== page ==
Evans said Canada has always seen the occasional travel-related case because people not fully vaccinated will contract it while abroad.

What the country is seeing this year, he said, is the result of a “marked reduction” of measles vaccinations, especially of children.

“A lot of that is due to the unfortunate spin-off that we had from COVID with the anti-vaccination groups taking on the COVID vaccines,” he said.

Evans said the spread now among people who haven’t travelled shows “the virus is sneakily kind of working its way into the population,” which “really creates a circumstance where we become worried that we’re now going to begin to see outbreaks of measles.”

But because of high Canadian inoculation rates, he said it’s not likely Canadians will have to worry about excessive public health measures.

Two vaccines doses provide nearly 100 per cent efficacy, according to Health Canada.

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Click to play video: 'Breaking down the measles disease and how to protect yourself'
Breaking down the measles disease and how to protect yourself

The vaccine is administered as a two-shot series, with the first shot given at around 12 to 15 months of age and second shot at 18 months or between ages five and six years (before your child starts school).

The World Health Organization said COVID-19 disrupted many vaccinations globally.

On March 19, the WHO director of immunization Kate O’Brien said it is “really critical” to catch up.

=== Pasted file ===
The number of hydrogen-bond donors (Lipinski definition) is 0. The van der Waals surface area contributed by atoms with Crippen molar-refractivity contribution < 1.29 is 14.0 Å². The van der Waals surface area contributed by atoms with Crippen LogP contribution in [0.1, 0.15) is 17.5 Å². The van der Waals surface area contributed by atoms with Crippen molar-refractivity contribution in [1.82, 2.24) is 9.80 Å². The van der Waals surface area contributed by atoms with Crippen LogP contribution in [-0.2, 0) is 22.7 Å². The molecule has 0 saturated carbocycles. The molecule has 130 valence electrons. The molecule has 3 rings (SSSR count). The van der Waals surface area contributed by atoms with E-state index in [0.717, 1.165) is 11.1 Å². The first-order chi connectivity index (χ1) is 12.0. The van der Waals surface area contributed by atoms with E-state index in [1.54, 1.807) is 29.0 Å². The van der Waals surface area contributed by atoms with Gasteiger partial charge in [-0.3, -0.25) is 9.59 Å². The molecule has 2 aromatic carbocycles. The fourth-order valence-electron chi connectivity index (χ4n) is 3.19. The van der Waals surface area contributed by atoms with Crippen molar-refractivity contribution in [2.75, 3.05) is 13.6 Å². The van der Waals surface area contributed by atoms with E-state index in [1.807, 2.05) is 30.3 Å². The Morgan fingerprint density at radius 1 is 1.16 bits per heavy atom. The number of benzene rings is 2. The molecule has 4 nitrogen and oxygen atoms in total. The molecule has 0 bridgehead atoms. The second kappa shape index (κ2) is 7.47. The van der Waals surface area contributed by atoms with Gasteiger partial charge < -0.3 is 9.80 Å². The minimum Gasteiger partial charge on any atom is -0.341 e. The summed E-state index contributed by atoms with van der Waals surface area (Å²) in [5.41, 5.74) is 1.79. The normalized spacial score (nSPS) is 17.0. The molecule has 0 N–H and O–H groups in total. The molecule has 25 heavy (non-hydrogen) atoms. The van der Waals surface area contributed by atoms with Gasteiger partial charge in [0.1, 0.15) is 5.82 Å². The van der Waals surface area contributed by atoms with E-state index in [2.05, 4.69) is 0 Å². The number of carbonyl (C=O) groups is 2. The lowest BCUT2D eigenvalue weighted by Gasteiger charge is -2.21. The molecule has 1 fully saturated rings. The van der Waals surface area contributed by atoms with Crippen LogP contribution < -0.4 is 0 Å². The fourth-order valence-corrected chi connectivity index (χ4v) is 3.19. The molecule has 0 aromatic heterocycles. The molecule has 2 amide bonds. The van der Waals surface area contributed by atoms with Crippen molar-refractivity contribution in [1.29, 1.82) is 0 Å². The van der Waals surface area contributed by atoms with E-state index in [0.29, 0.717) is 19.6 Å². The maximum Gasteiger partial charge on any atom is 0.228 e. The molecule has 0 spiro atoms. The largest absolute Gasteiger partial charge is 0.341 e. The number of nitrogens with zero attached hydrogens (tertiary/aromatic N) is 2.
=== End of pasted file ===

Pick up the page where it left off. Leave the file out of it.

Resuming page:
More than 50 countries reported “large and disruptive” measles outbreaks in the past year, which is twice as many as the year before.

While measles can cause rashes and flu-like symptoms, Evans stressed it is not a benign illness, saying that “about 1 in 1,000 [people infected with] measles will die, and they’ll die from inflammation of the brain.” Others can suffer long-term health effects, he adds.
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And he said it is so infectious that one person with measles can infect 18 susceptible people, compared to COVID-19’s three or four.

“Measles is one of the most highly communicable infectious diseases, and can very easily spread to other people if they are susceptible,” Health Canada previously told Global News.

Dr. Allan Grill, the chief of family medicine at Markham Stouffville Hospital, outside Toronto, said local and provincial public health authorities reassured him they have enough supplies.

“We aren’t seeing those shortages in our office. And I haven’t heard of it being in a problem among my colleagues, at least in my region and in York region,” he said.

Click to play video: 'Spring travel could bring measles outbreak, Canada’s top doctor says'
Spring travel could bring measles outbreak, Canada’s top doctor says

He said they’re focusing mainly on kids who fell behind in vaccinations during the pandemic and people who aren’t sure if they have two doses.

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If a patient is unsure about their measles vaccine status, it is preferred to administer an MMR vaccine to catch them up as opposed to ordering a blood test to verify their immune status. Giving an extra dose of an MMR vaccine to a person who may be fully immunized but isn’t sure is safe.

In a statement to Global News Thursday, Merck said it is aware of the shortage and is working to “provide a consistent supply of (its measles vaccines) in a timely manner.”

“From a global perspective, current demand exceeds available capacity and we are prioritizing our existing commitments,” GSK said  in a statement.

“MMR vaccines are complex, and the lead time makes it challenging to scale up quickly when an urgent need arises. We expect this situation to continue throughout 2024 and 2025,” though GSK said it continues to meet the public market demand for Priorix.

Health Canada did not respond to a request for comment by deadline.

— with files from Global News’ Katie Dangerfield, Gabby Rodrigues and Katherine Ward, Reuters’ Jennifer Rigby and The Associated Press